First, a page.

Section 86 (10) of the Act provides:
“(10) If a consumer is in default under a credit agreement that is being reviewed in terms of this section, the credit provider in respect of that credit agreement may give notice to terminate the review in the prescribed manner to
(a) the consumer;
(b) the debt counsellor; and
(c) the National Credit Regulator,
at any time at least 60 business days after the date on which the consumer applied for the debt review.”
 The section does not state the manner in which the credit provider is to furnish a defaulting consumer with the notice to terminate the review. Section 65 of the Act, which deals with the consumer’s right to receive documents provides:
“(1) Every document that is required to be delivered to a consumer in terms of this Act must be delivered in the prescribed manner, if any.
(2) If no method has been prescribed for the delivery of a particular document to a consumer, the person required to deliver that document must – (a) make the document available to the consumer through one or more of the following mechanisms-
(i) in person at the business premises of the credit provider, or at any other location designated by the consumer but at the consumer’s expense, or by ordinary mail;
(ii) by fax;
(iii) by e-mail; or
(iv) by printable web-page; and
(b) deliver it to the consumer in the manner chosen by the consumer from the options made available in terms of paragraph (a).”
 Section 96 which deals with the address for delivery of legal notices (including section 86 (10)), is relevant for present purposes and must be read with section 65 (2). It provides:
“(1) Whenever the party to a credit agreement is required or wishes to give legal notice to the other party for any purpose contemplated in the agreement, or a this Act or any other law, the party giving notice must deliver that notice to the other party at-
the address of that other party as set out in the agreement, unless paragraph (b) applies; or
the address most recently provided by the recipient in accordance with subsection (2).
(2) A party to a credit agreement may change their address by delivering to the other party a written notice of the new address by hand, registered mail, or electronic mail, if that other party has provided an email address.”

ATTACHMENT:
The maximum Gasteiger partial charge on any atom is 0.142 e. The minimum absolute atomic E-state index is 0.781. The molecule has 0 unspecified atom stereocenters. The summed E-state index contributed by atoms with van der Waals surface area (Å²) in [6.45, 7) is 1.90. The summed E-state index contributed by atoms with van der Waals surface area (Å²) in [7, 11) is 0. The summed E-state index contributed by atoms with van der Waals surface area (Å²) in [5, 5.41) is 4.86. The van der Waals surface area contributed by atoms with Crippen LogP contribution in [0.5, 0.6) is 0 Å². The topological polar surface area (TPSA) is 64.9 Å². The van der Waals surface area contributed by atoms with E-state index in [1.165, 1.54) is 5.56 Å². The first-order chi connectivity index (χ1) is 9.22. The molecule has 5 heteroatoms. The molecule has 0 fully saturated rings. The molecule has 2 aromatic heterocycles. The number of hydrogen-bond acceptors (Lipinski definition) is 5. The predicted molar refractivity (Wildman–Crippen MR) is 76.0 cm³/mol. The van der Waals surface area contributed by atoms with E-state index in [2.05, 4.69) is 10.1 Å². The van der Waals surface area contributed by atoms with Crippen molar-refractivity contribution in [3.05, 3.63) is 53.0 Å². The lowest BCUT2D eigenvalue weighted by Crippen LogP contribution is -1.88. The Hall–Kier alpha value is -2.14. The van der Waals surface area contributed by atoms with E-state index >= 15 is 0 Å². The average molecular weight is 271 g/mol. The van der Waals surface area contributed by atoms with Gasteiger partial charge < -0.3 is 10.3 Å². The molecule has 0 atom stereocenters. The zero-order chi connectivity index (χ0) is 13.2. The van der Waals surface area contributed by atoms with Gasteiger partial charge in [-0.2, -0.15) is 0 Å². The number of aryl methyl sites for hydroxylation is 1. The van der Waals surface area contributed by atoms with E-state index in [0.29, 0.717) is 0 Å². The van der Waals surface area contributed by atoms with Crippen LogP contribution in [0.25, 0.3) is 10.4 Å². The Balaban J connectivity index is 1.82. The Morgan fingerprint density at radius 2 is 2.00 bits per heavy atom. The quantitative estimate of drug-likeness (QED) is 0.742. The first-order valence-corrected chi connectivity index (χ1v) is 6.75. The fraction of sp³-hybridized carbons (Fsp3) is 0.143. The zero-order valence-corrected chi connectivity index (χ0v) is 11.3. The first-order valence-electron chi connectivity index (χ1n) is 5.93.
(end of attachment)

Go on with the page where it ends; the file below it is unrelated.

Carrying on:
The plaintiff submitted that in terms of the written agreement, the address of 1 Tudor Place, Berea, was the address chosen by the defendant for service. It further submitted that ordinary postage is a prescribed method of service in terms of section 65 (2) (a) of the Act. The plaintiff further referred to clause 16 of the written agreement which provides:
“16.1 It is agreed that the addresses given on the schedule to this agreement shall be the place to which all post, notices or other communication are to be sent to you and you agree that such communications shall be binding you.
16.2. You must let the seller know immediately in writing of any change in your address and the new address you give must not be a post box or private bag number. If you fail to give notice of change of address the seller will be entitled to use the address it has for you, for all purposes, even if you are no longer there.
16.3 You accept that you will be deemed to have received a notice or letter 5 days after posting the address you have given.
 It is clear that the agreement does not prescribe the method of posting. In my view, registered mail, which is not the chosen method and is also not one of the options provided in section 65(2), does not offend the provisions of the section. Registered mail is a more reliable means of postage which can be easily proved and cannot harm either party’s interests.